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Early February power outages caused distress for students

<p><span>Ice Storm Landon knocked down trees and powerlines throughout Memphis.</span></p>
Ice Storm Landon knocked down trees and powerlines throughout Memphis.

Three weeks ago, Ice Storm Landon wiped out power for more than 233,000 MLGW customers. People have compared it to the bad ice storm of February 1994 which interrupted power for roughly 281,000 MLGW customers.

Some customers’ outages lasted for up to 11 days. Memphis Light, Gas, and Water announced that all power outages due to the February 3 ice storm were restored on February 14th. 

For those 11 or so days, affected customers had no heat to keep warm, no lights to see at night, no fridge or freezer to keep their groceries fresh, and no WIFI to do needed work. 

Many college students had found themselves in a tricky position. Many U of M students were forced out of their comfort zones and had to improvise their daily routines due to the widespread outages. 

Finance major and East Memphis resident Parker Hubbard’s power was out for 4 days.

“I couldn’t do my school assignments or really anything at home after the first day because it was so cold in my house from losing heat,” Hubbard explained. “It was really stressful not only just my everyday life being interrupted but the pressure of school and work was overwhelming.”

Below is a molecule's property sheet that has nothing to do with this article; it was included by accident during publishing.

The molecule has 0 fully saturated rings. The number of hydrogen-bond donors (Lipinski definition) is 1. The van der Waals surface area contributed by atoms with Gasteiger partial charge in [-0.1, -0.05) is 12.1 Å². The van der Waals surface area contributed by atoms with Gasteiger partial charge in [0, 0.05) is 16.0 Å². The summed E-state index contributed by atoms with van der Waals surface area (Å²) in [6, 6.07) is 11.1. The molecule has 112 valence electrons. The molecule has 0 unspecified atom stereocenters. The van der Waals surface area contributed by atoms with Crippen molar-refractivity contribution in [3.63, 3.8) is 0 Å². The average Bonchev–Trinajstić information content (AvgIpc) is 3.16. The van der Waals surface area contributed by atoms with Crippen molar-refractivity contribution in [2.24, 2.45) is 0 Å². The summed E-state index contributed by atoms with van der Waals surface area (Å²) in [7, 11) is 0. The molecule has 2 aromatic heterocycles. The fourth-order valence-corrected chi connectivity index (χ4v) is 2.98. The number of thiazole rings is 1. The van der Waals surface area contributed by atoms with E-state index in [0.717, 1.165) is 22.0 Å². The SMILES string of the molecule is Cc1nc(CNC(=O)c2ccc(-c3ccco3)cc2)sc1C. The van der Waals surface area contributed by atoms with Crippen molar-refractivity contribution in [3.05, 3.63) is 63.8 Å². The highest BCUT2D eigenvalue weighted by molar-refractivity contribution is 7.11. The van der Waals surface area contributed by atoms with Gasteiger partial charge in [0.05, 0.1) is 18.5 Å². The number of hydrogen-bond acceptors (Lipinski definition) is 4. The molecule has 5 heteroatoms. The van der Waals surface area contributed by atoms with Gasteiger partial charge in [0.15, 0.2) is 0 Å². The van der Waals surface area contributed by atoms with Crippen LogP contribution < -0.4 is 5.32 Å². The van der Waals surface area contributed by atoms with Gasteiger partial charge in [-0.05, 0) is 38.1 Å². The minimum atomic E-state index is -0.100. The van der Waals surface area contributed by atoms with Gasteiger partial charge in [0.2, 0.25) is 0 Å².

As Hubbard mentioned, temperatures were often at or below freezing for the duration of the storm. The weekend after Ice Storm Landon hit Memphis, the temperature low was 22 degrees. 

Kendal Strand, a University of Memphis nursing student, was also affected by the power outages. With online assignments dependent on access to electricity, Strand had to search for a warm place with WiFi and working electrical outlets. 

“In nursing school, you really can’t get behind,” Strand said. “I had to stay at a friend’s place for 6 days, and it threw me off not being in my comfort zone. I didn’t sleep the same, eat the same, or even concentrate the same.” 

The outage proved to be a trying time for college students, but many teachers understood.

“Thankfully, my teachers altered some deadlines for upcoming assignments,” Strand said. “Although those 6 days were stressful, I am seriously thankful for electricity now.” 

To prepare for unexpected future power outages, it is recommended by the Federal Emergency Management Agency to prepare a kit with essentials such as drinking water and non-perishable food, cash, batteries, flashlights, and blankets.

Ice Storm Landon knocked down trees and powerlines throughout Memphis.

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